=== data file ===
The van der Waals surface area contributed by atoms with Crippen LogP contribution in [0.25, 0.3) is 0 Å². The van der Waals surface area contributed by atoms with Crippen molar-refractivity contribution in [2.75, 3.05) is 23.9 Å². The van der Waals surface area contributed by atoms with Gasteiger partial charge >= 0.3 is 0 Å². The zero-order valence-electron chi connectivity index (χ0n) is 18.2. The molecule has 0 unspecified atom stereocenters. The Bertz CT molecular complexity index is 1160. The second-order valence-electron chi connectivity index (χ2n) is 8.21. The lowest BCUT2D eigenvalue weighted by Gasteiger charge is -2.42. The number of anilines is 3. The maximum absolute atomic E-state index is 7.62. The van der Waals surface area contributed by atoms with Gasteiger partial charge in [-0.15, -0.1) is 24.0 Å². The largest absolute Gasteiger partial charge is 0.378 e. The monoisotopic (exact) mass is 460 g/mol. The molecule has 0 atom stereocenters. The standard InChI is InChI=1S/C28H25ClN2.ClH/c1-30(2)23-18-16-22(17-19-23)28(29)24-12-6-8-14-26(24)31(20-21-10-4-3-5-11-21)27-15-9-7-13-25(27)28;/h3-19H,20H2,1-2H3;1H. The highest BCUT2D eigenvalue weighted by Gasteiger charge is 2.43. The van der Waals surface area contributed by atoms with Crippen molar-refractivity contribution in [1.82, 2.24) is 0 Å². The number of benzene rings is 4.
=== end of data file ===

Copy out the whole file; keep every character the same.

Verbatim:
The van der Waals surface area contributed by atoms with Crippen LogP contribution in [0.25, 0.3) is 0 Å². The van der Waals surface area contributed by atoms with Crippen molar-refractivity contribution in [2.75, 3.05) is 23.9 Å². The van der Waals surface area contributed by atoms with Gasteiger partial charge >= 0.3 is 0 Å². The zero-order valence-electron chi connectivity index (χ0n) is 18.2. The molecule has 0 unspecified atom stereocenters. The Bertz CT molecular complexity index is 1160. The second-order valence-electron chi connectivity index (χ2n) is 8.21. The lowest BCUT2D eigenvalue weighted by Gasteiger charge is -2.42. The number of anilines is 3. The maximum absolute atomic E-state index is 7.62. The van der Waals surface area contributed by atoms with Gasteiger partial charge in [-0.15, -0.1) is 24.0 Å². The largest absolute Gasteiger partial charge is 0.378 e. The monoisotopic (exact) mass is 460 g/mol. The molecule has 0 atom stereocenters. The standard InChI is InChI=1S/C28H25ClN2.ClH/c1-30(2)23-18-16-22(17-19-23)28(29)24-12-6-8-14-26(24)31(20-21-10-4-3-5-11-21)27-15-9-7-13-25(27)28;/h3-19H,20H2,1-2H3;1H. The highest BCUT2D eigenvalue weighted by Gasteiger charge is 2.43. The van der Waals surface area contributed by atoms with Crippen molar-refractivity contribution in [1.82, 2.24) is 0 Å². The number of benzene rings is 4.